Pressure switch does look like it exists, 062237B, looks like it's available, although not cheap ($50+). When it's not turning on I might try bypassing the switch and see if it starts, in which case that switch might be bad. The way it sort of stutters makes me think it's some sort of switch. Either the switch is bad, or it's right on the edge of the switch on/off pressure so it's chattering, in which case there actually is low pressure (not high, right?), and I have no idea how to fix that, other than pulling the whole thing apart and cleaning it like you said, which sounds awful and unlikely to be worth it. I guess I'll try that, and then look into a new one if I have to (we're already spending $20k on doing new plaster/tile/coping, why not throw in a new heater too).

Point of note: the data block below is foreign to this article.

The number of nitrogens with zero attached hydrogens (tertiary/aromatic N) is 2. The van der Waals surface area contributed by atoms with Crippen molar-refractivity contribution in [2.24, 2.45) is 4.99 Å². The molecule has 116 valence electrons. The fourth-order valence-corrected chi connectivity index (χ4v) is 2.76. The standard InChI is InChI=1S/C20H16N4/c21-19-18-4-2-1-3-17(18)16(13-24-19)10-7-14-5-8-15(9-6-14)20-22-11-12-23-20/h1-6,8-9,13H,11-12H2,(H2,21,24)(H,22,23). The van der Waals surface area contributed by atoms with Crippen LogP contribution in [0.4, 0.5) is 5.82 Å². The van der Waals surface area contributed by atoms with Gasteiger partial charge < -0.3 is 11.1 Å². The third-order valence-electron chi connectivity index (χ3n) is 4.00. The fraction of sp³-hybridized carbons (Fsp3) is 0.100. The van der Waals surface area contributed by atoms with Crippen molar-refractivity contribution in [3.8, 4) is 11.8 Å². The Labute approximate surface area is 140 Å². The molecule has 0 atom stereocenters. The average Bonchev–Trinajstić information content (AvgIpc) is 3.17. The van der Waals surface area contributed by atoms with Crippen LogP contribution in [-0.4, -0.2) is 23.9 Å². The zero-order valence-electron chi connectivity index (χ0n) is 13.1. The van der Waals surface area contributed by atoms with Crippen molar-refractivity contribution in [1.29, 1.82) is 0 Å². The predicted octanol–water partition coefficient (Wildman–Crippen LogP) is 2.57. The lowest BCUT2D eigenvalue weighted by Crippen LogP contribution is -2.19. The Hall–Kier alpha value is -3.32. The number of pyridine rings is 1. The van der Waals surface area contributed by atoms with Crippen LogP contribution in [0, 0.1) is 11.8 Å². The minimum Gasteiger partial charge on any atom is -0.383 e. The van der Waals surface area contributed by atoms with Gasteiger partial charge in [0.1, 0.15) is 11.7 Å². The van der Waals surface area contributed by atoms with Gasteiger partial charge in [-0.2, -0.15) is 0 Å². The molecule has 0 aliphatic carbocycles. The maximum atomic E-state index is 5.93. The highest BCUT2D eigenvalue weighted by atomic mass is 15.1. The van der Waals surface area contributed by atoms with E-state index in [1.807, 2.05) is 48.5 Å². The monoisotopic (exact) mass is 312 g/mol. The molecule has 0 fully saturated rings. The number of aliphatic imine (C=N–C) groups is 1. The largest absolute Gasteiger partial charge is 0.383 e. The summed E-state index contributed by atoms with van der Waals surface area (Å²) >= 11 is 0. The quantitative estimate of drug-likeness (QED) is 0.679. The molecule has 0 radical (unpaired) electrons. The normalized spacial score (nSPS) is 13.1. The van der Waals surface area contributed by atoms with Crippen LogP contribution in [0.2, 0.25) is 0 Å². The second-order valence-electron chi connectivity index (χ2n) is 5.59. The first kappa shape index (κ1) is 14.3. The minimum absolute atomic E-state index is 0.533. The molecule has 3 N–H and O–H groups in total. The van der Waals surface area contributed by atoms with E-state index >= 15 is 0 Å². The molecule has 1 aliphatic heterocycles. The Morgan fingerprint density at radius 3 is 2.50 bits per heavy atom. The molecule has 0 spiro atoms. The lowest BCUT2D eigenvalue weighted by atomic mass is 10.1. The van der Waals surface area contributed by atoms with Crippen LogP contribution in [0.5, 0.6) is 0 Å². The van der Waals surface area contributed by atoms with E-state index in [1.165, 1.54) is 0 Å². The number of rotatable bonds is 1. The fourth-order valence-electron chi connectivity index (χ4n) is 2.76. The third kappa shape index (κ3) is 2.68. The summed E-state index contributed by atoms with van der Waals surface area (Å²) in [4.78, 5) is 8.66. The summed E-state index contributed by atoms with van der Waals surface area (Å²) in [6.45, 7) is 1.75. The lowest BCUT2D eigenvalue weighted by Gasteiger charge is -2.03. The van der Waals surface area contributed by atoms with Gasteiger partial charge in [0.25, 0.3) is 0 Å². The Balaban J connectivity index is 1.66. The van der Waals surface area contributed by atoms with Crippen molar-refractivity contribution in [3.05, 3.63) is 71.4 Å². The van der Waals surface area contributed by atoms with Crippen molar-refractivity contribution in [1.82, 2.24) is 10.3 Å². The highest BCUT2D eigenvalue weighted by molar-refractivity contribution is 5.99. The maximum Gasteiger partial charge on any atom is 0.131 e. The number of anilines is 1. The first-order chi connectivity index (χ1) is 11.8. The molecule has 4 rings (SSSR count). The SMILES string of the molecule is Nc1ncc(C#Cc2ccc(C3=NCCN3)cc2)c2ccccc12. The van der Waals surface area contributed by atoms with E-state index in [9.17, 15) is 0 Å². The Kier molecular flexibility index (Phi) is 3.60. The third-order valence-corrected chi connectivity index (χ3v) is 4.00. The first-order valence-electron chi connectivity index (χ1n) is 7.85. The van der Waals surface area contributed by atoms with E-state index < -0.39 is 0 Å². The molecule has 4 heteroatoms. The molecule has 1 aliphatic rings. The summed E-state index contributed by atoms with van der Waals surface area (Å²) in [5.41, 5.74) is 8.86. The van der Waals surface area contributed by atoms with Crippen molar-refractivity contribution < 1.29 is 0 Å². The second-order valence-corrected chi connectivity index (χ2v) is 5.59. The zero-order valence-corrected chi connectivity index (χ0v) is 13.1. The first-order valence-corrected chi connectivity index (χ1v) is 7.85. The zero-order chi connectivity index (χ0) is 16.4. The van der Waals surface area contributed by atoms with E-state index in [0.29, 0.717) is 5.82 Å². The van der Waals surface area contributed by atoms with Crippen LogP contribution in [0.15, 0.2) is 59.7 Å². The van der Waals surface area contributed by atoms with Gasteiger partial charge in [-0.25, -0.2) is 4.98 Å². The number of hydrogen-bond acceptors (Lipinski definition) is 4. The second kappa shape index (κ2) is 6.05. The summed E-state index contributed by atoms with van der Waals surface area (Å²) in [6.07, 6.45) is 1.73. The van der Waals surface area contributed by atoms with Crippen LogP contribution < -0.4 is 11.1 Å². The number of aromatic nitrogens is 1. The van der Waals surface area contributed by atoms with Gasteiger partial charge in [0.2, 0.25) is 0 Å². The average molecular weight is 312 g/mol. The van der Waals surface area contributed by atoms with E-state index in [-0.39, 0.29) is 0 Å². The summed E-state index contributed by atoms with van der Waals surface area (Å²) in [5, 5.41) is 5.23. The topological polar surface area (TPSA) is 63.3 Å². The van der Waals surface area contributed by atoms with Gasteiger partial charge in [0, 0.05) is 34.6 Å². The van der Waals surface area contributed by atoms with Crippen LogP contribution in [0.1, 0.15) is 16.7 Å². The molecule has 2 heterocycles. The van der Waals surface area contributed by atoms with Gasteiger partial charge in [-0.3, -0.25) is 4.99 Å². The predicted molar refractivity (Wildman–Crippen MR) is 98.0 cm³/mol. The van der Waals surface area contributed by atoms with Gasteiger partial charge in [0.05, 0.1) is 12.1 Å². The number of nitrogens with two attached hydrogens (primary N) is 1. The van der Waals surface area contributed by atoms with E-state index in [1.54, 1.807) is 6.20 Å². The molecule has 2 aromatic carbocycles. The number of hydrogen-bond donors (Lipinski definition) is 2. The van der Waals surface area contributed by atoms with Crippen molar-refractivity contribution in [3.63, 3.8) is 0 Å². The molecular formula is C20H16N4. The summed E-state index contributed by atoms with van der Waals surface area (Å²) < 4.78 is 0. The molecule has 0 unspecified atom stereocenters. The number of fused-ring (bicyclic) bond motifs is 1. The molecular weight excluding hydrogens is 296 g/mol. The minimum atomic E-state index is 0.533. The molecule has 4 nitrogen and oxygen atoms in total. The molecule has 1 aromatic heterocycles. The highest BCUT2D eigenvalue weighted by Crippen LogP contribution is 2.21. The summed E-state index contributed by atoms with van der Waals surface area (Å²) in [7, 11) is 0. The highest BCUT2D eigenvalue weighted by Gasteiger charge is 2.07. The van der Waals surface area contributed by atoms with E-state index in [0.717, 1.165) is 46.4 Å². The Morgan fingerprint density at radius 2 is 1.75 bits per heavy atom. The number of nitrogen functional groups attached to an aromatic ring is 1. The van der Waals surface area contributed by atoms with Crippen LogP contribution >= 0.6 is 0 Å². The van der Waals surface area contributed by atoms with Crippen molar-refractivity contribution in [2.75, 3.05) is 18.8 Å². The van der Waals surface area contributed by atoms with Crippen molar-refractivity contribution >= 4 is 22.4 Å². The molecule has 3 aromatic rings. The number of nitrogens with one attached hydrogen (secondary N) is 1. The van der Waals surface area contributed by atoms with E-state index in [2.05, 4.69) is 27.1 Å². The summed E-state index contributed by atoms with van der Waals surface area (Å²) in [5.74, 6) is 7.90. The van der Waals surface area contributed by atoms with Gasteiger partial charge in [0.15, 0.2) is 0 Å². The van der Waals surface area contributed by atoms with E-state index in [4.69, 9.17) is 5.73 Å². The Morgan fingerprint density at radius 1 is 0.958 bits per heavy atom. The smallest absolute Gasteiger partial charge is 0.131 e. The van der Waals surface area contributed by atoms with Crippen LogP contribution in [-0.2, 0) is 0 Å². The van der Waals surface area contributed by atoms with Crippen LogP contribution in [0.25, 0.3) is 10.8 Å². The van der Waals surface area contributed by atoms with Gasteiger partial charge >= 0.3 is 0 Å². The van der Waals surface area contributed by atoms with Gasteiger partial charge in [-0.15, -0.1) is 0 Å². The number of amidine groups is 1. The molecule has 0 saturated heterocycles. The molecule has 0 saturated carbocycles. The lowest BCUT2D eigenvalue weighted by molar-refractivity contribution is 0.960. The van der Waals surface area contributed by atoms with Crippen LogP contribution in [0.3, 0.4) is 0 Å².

swamprat69

Well-known member
Mar 30, 2019
590
Las Vegas, NV
Sorry that I missed the pressure switch with only the faint tracing on the parts explosion diagram and no wiring diagram that I could find to decipher the sequence of operation. If you are thinking that it might be related to the pressure switch, I am sure that you have already assured yourself that the filter is clean and your filter pressure is in the normal range.
 

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kchinger

Well-known member
Aug 20, 2017
220
Southeast PA
So I checked the pressure switch, jumped the contacts together and it immediately started up. Ordered a new switch, less than $50, give it a shot. It also started leaking a bit once I bumped it around messing with the contacts, which probably isn't a great sign that it's in good shape.